13. WARNING! A custom kernel compile is a very complicated procedure. Use this procedure only if there are no packages in the debian repository that can get your hardware/software configuration working for you. New users should read up on debian kernel compiles and kernel compiles in general before attempting this. This guide, its author(s), and/or contributors, are not responsible for any damage inflicted on your system by following these instructions. You compile and use a custom kernel at your own risk. The following instructions detail a compile of a 2.6.xx kernel using The Debian Way. Please tell me if there are any errors/omissions, so that I can add them. Note! The following how-to assumes that you are running at least Debian 3.1, Sarge. Step 1: Assuming that you have access to the internet and have installed a minimal debian install (netinstall iso), as root, type: example:~# aptitude -r install kernel-package ncurses-dev fakeroot wget bzip2 kernel-tree-2.6.8 alsa-source This should install all the packages required for a successful compile. The alsa-source package is to ensure that you sound works when running on your custom kernel. Step 2 (Optional): If you do not want to use the debianized kernel, you can download a newer kernel from kernel.org. This is what is done next: example:~# aptitude install ncftp .... example:~# cd /usr/src example:/usr/src# ncftp ftp.se.kernel.org .... ncftp / > cd pub/linux/kernel/v2.6/ .... ncftp /pub/linux/kernel/v2.6/ > get linux- .... Transfer Complete! ncftp /pub/linux/kernel/v2.6/ > bye .... Save? (yes/no) no .... example:/usr/src# Of course, use a mirror that is close to you (check for addresses on kernel.org) and grab the latest kernel version. At the time of this writing, it was Step 3: Now untar the linux and alsa source packs, and make the appropriate symlink. example:/usr/src# tar xvfj linux- .... example:/usr/src# tar zvfj alsa-driver.tar.bz2 .... example:/usr/src# ln -s linux- linux Step 4 (Optional): Edit the makefile. example:/usr/src# cd linux example:/usr/src/linux# nano Makefile You may want to edit the EXTRAVERSION clause to insert something more descriptive. For example: VERSION = 2 PATCHLEVEL = 6 SUBLEVEL = 11 EXTRAVERSION = .11-pentium-m NAME=Woozy Beaver Step 5: Now comes the tricky part, kernel configuration. There are three ways to configure the kernel to suit your needs. Each will be described below. example:/usr/src/linux# make config This is the hardest way, and will present you with an almost endless stream of questions. Using this form of kernel compile assumes that you know exactly what you are doing. Answer one question wrong, and you have to start over. It is not recommended that you use this option. example:/usr/src/linux# make menuconfig This way is a lot easier, and will present you with a menu driven configuration interface in your console. You can select the configuration options you want, and when you are done, you can save your config file and proceed directly to a compile. An internel help system for each item is also available if you are unsure as to whether you need a component or not. example:/usr/src/linux# make xconfig This assumes that you have an X server available. The configuration interface is similar to that of menuconfig, but much easier to operate because it uses a graphical user interface. In debian, root cannot run X applications. Thus, after running this command, you have to run it again as a user. user@/usr/src/linux$ make xconfig & Personally, this guide recommends that you use menuconfig, and if possible, xconfig. When you are done configuring using xconfig, you have to save your configuration file in your home directory, and then, using the root account, copy it to your /usr/src/linux directory. example:/usr/src/linux# rm .config example:/usr/src/linux# cp /home/user/myconfig .config A few tips when configuring the kernel: A. When a device driver is to be compiled into the kernel, it is designated by a star (menuconfig) or check (xconfig). When it is to be compiled as module, it is designated by an "M" (menuconfig), or round dot (xconfig). B. Make sure that the IDE/SCSI and filesystem device drivers for your particular computer/root filesystem are compiled into the kernel. Otherwise your new kernel will not boot. This is done in "Device Drivers > Enhanced IDE/MFM/RLL disk/cdrom/tape/floppy support" and/or, "Device Drivers > SCSI device support", and "File systems" for filesystems. For example, include support for IDE disk/cdrom/floppy support, along with ex3/reiserFS support, depending on which filesystem you use. C. Make sure that the drivers for your particular graphics card is compiled into the kernel. Otherwise, you'll just get a blank screen. This is done in "Device Drivers > Character Devices" and "Device Drivers > Graphics support". D. Compile all drivers for the hardware that is currently in use into the kernel. This will improve performance considerably. An exception to this is sound. All sound related components MUST be compiled as modules. Otherwise they will not work correctly. Step 6: Now what we have all been waiting for, the kernel compile. After you have configured your kernel, and copied/moved the configuration file to the correct location (if using xconfig), type: example:/usr/src/linux# make-kpkg clean .... example:/usr/src/linux# time make-kpkg -revision -append-to-version -pentium-m kernel_image kernel_headers modules_image .... Note: Multiple kernel compiles using the same source MUST use the same revision. The revision string, once set, cannot be changed. The -append-to-version option does the same thing as appending the EXTRAVERSION section in the makefile. Now sit back and wait, this is going to take awhile. The time command is so that you can see how long it took for you to compile your kernel. Step 7: If your kernel compiled successfully, it's time to install it. If it did not, go back and reconfigure the kernel, and repeat step 6. The following commands installs the completed debs. Obviously your files are going to be named differently. example:/usr/src/linux# cd .. example:/usr/src# dpkg -i alsa-modules- kernel-headers- kernel-image- .... example:/usr/src# IMPORTANT! DO NOT uninstall your old kernel. You will most probably need it, since your newely compiled kernel will most likely contain fatal configuration errors. Step 8: Now comes the moment of truth, the reboot. Type: example:/usr/src# reboot Select the new kernel from your grub bootlist. If the system successfully boots, congratulations. If it does not, (this is why you SHOULD NOT uninstall a kernel until you have verified that the new one works), boot back with the working kernel, reconfigure, and try again.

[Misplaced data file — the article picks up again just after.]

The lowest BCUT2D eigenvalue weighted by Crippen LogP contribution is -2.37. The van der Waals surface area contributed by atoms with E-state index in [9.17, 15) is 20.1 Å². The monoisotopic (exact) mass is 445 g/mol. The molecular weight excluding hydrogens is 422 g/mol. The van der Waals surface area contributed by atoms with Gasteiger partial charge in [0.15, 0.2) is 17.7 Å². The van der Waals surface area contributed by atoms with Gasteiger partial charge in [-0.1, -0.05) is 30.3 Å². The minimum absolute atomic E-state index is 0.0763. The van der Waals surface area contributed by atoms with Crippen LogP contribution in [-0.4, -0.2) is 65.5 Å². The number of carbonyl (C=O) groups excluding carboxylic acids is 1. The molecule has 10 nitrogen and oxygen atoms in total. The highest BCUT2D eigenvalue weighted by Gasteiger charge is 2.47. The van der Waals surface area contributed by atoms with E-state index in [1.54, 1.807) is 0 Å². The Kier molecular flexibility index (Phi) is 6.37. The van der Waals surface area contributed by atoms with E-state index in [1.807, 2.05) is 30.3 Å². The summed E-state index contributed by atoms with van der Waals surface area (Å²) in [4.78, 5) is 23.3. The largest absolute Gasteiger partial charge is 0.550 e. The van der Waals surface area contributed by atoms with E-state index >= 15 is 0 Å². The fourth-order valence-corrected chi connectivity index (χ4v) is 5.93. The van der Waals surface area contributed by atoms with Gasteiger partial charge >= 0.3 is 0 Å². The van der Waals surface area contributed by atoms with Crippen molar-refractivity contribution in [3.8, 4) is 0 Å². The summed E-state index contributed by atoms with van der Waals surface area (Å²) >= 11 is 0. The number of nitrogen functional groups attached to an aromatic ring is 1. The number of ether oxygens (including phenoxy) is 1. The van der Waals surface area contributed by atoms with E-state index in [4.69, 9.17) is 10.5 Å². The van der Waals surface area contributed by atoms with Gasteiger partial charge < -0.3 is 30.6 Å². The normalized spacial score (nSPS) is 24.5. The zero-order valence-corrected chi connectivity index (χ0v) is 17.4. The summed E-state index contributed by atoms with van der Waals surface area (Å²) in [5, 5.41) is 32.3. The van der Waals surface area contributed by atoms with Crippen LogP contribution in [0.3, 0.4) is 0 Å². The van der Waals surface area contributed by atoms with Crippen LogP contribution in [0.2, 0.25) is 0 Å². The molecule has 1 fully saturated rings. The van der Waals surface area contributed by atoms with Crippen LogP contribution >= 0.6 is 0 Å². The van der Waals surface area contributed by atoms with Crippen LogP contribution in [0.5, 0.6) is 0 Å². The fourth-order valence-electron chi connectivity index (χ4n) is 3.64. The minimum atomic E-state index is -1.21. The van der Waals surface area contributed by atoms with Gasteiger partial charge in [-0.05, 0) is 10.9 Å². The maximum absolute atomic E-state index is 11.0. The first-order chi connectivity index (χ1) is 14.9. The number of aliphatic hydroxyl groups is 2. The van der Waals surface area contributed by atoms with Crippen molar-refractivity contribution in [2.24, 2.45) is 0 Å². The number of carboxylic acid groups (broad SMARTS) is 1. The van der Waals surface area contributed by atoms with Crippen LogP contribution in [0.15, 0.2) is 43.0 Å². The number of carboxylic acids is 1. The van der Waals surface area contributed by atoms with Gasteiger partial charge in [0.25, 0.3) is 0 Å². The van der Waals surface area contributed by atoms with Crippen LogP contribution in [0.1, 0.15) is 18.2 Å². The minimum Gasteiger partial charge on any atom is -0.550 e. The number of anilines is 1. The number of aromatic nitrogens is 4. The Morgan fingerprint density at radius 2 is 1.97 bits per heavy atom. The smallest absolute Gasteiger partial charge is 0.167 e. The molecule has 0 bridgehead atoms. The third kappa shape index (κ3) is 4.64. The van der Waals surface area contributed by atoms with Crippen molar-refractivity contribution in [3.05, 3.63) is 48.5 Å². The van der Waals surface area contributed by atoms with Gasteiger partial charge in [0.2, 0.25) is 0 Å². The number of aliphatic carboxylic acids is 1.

14. If this is a laptop, it's time to clean your touchpad. I've had it happen when there's too much grease over the pad area (usually from a few days intensive typing). Don't ask my why it works, it just does. It goes back to normal once you clean the touchpad with a damp cloth.